What do my wife and Matt Foley, the motivational speaker, have in common?
No, she doesn’t live in a van down by the river. But they have both crushed their share of tables.
Our youngest son is a sweet kid, but sometimes it seems like he can’t catch a break.
Like this Christmas.
He loves the wooden train set at our church nursery. And this year Jess found a nice little train table at a big box store. I’ve wanted to make one, but never took the time, so we agreed to just buy it.
He loved it.
Then one night he woke up crying for his mother. Being the amazing mother that she is, she hopped out of bed and rushed to his room.
But she forgot about the train table.
Now, she claims that she just about caught herself and almost avoided crushing the train table. I, on the other hand, am still convinced the whole scene looked something like this:
The result: complete annihilation.
I mean, this thing was destroyed beyond repair. The whole table was made from some kind of recycled paper board so there was no hope of simply fixing it with some glue and a few screws.
If you ever have the misfortune of owning one of these things, you’re probably going to find that they aren’t going to amount to jack squat.
And at this point you’re probably asking yourself, “Hey Charlie, how can we get on the right track?”
Well…I did what I always do: I put together a plan for a new DIY train table and started building!
I wanted it to be larger than what we originally had, but still utilize the play surface from the old table (which was somehow undamaged). So my plan incorporated a recessed surface in the top to hold the old play board.
If you don’t have an existing play surface to use for your table, there are still a couple of options. You could make the top from stained or painted plywood. Or buy an off-the-shelf play board. I found this cool Thomas play board on Amazon that would be perfect! In fact, I used the dimensions of this play board as the basis for my train table plan.
Building our DIY Train Table
I started by assembling the table base. The legs were made from a 4×4 post that I had lying around from the bedroom storage tower project. The sides were made from 1×3’s. I wanted the sides of the table base to be inset from the edges of the legs, so I used a couple scrap pieces of 1/4″ plywood as spacers and clamped everything in place before assembling with pocket hole screws and glue. The internal braces were made from scrap plywood ripped to 2-1/2″ wide, but 1×3 lumber could be used instead.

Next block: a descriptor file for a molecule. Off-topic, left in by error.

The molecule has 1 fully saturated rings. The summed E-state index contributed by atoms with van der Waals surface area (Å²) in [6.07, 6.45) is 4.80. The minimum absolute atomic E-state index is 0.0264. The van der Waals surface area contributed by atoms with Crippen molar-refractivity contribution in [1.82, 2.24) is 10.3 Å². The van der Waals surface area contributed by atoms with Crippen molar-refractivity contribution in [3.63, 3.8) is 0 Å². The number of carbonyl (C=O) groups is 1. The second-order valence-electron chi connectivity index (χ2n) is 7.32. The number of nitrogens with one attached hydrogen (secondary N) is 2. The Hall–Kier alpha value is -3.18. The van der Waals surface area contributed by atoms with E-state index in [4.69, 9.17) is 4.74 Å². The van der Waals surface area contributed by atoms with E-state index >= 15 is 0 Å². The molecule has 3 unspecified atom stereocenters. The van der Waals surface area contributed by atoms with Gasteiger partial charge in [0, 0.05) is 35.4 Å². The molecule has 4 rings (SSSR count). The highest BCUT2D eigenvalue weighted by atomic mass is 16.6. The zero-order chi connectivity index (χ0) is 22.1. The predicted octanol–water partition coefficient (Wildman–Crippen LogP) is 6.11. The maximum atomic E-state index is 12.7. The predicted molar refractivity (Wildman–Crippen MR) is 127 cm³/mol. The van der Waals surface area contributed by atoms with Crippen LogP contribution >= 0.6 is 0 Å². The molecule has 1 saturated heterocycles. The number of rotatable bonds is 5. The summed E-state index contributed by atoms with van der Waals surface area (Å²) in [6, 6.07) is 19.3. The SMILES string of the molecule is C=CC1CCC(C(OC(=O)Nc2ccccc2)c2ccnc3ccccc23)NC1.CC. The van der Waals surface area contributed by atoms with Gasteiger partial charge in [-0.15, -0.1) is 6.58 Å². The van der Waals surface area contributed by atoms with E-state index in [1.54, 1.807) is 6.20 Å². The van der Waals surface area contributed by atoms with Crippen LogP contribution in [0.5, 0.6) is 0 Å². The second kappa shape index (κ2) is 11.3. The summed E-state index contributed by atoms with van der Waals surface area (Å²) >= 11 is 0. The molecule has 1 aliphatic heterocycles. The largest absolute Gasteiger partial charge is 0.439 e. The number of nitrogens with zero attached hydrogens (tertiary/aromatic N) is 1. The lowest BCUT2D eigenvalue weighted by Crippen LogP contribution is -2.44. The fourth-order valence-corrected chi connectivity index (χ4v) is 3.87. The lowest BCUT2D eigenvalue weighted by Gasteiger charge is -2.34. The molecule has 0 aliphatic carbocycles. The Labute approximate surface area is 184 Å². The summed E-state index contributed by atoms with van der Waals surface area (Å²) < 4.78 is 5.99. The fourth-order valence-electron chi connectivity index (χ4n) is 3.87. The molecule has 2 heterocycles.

Once all of the pieces of the base were assembled, I checked it for square and used a scrap piece of plywood to brace it until the glue dried.
I had some extra plywood hanging around the garage, so I ripped that into 3-1/2″ widths to build the top (instead of using 1×4 lumber). I cut the pieces to length and assembled them per the plan. Next, I mitered trim for around the edges of the table from 1×2 boards and attached them to the top frame with pocket hole screws and glue.
I cut the pieces that made the table top from 1/4″ plywood. One was solid and the other had a rectangular cut out in the middle, slightly larger than our existing play board. I cut the outsides of both pieces with a circular saw and homemade saw guide.
Then I positioned and marked the cutout for the play board. I drilled holes at each corner with a drill and cut the rectangular opening out with a jig saw. Then I tested it out to make sure everything fit.
Long-term, I also want to make a LEGO base plate insert for this table that can interchange with the existing playboard. I’ll do this by attaching some large base plates to 1/4″ plywood. In order to make it easy to change out the train play board for the LEGO insert, I added a large hole in the middle of the bottom piece of 1/4″ plywood. This will allow us to easily pop the play board or LEGO insert out. I drilled this hole with a spade bit since it wouldn’t be visible, but a hole saw would have made a cleaner cutout.
I drilled pocket holes in the sides of the table base and internal braces and attached the table top temporarily.
I filled knots, rough patches, and other holes in the 4×4 legs with wood filler and sanded everything once it was dry. Then I disassembled everything for finishing.
The table base was painted with two coats of semi-gloss white. The top was stained with a color called “Special Walnut” and finished with three coats of semi-gloss polyurethane.
Once everything had sufficient time to dry, I hauled each piece upstairs and assembled them in our son’s room. This step was pretty easy, as it only required a few pocket hole screws from the sides and internal braces of the table base into the top frame.
And here it is, the finished product. Our son loves it and I hope you do too!
You might have noticed our upcycled bookcase in the background. Yep – it has made its way into our son’s room.
If you have any questions about the build, feel free to ask in the comments below. If you want to build it someday, make sure to Pin this page for later. We’d love to see pictures of your DIY train table, so go ahead and share a picture or two with us on our Facebook page. Good luck and look forward to hearing from you!